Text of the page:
He found it at Eli Lilly and Co., a pharmaceutical giant, and made an immediate impact as a sales rep in Palm Beach and Broward counties, being named Rookie of the Year for the Southeast region. His specialty was marketing Prozac Weekly as the seminal antidepressant lost its patent protection.
It did not go well.
The one-month supply came with a “Dear Patient” letter from a doctor. The West Palm Beach doctor who signed the boy’s letter was Burlakoff’s client and was later named as a co-defendant with Eli Lilly in a lawsuit claiming invasion of privacy. Burlakoff was on the witness list.
Burlakoff and his colleagues sued Eli Lilly for defamation, claiming he and the others were scapegoats for a plan approved by management. He said in court documents that he got fired because “I was good at what I did.”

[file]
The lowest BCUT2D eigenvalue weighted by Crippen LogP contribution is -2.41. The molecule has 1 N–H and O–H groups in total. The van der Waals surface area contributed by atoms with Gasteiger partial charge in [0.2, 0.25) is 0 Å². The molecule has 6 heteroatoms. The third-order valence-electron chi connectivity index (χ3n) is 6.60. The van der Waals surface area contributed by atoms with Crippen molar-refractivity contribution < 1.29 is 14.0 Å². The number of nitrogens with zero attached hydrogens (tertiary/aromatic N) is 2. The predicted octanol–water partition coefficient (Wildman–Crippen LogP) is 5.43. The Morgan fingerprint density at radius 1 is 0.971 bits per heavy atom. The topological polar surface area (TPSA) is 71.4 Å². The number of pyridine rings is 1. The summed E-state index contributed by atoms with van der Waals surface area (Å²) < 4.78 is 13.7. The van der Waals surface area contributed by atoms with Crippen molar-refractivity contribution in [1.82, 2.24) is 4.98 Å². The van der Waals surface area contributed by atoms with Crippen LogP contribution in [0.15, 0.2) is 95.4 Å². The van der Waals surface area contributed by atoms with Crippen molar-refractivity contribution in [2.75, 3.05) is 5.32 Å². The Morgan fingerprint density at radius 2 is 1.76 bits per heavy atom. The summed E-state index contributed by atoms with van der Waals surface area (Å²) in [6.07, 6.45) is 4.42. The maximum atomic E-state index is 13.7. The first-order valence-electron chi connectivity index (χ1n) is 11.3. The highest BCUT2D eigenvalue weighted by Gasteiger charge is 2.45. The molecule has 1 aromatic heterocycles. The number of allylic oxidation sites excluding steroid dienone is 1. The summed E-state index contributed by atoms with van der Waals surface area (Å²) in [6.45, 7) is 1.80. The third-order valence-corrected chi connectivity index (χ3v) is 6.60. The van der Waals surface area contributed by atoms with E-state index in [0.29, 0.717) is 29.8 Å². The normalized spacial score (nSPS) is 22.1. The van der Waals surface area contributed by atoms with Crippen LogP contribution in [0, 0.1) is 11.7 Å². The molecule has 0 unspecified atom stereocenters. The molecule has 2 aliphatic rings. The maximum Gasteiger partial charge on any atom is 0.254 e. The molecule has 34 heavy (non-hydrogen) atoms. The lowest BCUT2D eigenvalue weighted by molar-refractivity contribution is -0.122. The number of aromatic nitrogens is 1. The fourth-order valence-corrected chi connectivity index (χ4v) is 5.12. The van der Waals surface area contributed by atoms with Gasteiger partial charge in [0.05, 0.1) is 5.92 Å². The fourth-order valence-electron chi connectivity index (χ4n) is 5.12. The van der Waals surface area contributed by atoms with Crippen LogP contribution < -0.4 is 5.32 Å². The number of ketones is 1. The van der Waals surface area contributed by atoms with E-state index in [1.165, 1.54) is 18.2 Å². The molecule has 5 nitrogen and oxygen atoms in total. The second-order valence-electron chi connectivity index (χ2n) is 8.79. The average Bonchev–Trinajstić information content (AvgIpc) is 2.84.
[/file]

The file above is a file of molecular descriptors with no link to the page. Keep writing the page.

In the defamation suit, which settled for undisclosed terms, Burlakoff boasts that he recruited a West Palm Beach doctor to become a national speaker for Eli Lilly. The physician, he notes, became the largest prescriber of the medicine in the Southeast.
After Lilly, Burlakoff landed at Janssen Pharmaceuticals, the manufacturer of the original fentanyl patch. Then Burlakoff took his talents to Cephalon, which sold Actiq, a raspberry-flavored fentanyl lollipop, and Fentora, a tablet that dissolves between the patient’s cheek and gum.
As a Cephalon regional sales manager, Burlakoff organized numerous speaker programs for doctors in Florida to promote off-label sales of Fentora for the treatment of breakthrough pain, according to court documents.
But Cephalon ran into trouble, accused of illegally marketing Actiq for off-label purposes other than breakthrough cancer pain. Israeli giant Teva Pharmaceutical Industries acquired Cephalon in 2011 and shortly after that Burlakoff jumped to Insys.